“(Adlai is) a good source of energy, complex carbohydrates, protein, dietary fiber and minerals,” said Kinabuhi, adding that it is gluten-free and has low glycemic index (GI).

The GI is a measure of how quickly and how much a food raises your blood sugar levels after eating. Rice, the staple food of Filipinos, is considered a high GI food although it varies depending on the type and amount of processing. Reports show the GI of rice ranging from 48-93, according to the Harvard Medical School. 

Adlai is good for those with diabetes, which is becoming a health problem in the country. By 2030, over 7 million Filipinos are expected to have diabetes. Most of those who have the disease don’t know they have it.

Generally, people with diabetes are advised by their doctors to pay attention to what they eat – aside from doing regular exercises. So, instead of eating rice, why don’t they eat adlai?

Adlai has a GI at 35. “Carbohydrates with a low GI value (55 or less) are more slowly digested, absorbed and metabolized, thus causing a lower and slower rise in blood glucose,” Kinabuhi explained. “Adlai is completely safe for those who are watching their blood sugar level.”

Like rice, adlai is the perfect energy booster. A 100-gram serving of cooked adlai provides 356 kilo calories (kcal) whereas white rice only provides 110 kcal, according to some studies. Adlai gives a person three times the energy food content and 4 times the protein than that of white rice.  

As a versatile food, adlai can be paired with almost any meal. “From soups, salads and grain bowls – adlai’s neutral (sometimes nutty) taste makes it perfect to pair with any meal,” writes Cathy Dario for the website,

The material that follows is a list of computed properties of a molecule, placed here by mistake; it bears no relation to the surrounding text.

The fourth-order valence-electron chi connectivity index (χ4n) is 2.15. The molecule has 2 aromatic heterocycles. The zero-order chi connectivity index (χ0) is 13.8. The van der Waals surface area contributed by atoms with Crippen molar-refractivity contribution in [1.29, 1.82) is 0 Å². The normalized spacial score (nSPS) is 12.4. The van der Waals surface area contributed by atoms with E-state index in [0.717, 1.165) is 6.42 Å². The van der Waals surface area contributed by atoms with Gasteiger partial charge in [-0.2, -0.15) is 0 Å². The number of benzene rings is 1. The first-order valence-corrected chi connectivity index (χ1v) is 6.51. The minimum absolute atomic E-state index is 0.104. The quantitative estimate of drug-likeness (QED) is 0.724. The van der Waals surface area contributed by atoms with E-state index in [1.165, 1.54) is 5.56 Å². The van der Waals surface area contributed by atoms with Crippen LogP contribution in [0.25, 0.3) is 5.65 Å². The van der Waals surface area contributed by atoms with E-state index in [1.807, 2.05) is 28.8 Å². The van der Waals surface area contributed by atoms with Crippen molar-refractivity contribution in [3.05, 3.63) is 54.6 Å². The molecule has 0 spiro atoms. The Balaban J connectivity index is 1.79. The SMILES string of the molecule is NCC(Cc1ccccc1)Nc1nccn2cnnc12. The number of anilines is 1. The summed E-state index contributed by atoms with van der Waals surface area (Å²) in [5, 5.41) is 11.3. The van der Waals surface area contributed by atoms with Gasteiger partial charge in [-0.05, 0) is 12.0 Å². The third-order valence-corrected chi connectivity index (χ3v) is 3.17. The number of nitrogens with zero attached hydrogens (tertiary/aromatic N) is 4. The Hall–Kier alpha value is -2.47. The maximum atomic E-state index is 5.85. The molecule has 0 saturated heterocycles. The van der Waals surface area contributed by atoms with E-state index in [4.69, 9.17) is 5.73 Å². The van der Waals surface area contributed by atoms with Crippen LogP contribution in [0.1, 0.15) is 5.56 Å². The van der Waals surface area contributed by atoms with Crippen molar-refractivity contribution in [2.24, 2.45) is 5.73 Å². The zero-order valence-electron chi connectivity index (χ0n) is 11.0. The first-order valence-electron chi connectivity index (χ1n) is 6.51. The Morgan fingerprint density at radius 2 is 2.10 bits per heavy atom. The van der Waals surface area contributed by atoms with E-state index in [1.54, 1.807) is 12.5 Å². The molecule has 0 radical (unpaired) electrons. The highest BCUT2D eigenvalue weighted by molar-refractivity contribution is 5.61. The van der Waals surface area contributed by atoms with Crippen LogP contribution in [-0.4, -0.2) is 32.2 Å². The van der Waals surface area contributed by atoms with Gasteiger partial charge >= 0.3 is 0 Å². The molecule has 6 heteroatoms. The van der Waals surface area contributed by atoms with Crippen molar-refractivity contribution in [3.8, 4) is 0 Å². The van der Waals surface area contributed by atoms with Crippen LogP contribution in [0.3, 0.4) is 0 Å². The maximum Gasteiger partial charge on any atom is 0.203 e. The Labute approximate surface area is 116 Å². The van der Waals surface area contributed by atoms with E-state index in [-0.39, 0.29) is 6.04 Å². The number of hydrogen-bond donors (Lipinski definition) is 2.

“It also has the consistency of al dente pasta, so you can also top rich, delicious sauces over it. For those who love Filipino desserts, adlai can also be cooked into maja blanca, champorado, polvoron, and turones de adlai. Finally, you can enjoy homemade, guiltless, and absolutely healthy kananin!”

For those who want to lose weight, adlai may be the answer. As it is rich in fiber that improves digestion, it could potentially help with weight loss. “For weight loss, we need something which is high in vitamins and minerals, which is not available in commercial rice,” says clinical nutritionist and book author Dr. Rupali Datta.

Adlai is the perfect substitute for rice. Although it contains a higher caloric content than rice, adlai is packed with minerals like calcium (25 milligrams), phosphorus (43.5 milligrams), iron (5 milligrams), niacin (4.3 milligrams), thiamine (0.28 milligram), and riboflavin (0.19 milligram).  It is also superior to its staple counterpart when it comes to carbohydrate content (73.9 grams) and protein (12.8 grams).

On average, adlay seeds are sold at P35 to P50 per kilogram. Adlai grits, on the other hand, are sold at P100 to P150 per kilogram.

Due to the size of grains, it takes more time to cook adlai than rice. Just like you wash rice, adlai is washed in cool, running water. After doing so, set it aside and let it soak for 30 minutes. Then cook it (one part adlai and two parts water) in a conventional rice cooker. Those who have eaten adlai said that cooked adlai is softer in texture and is more compact than rice.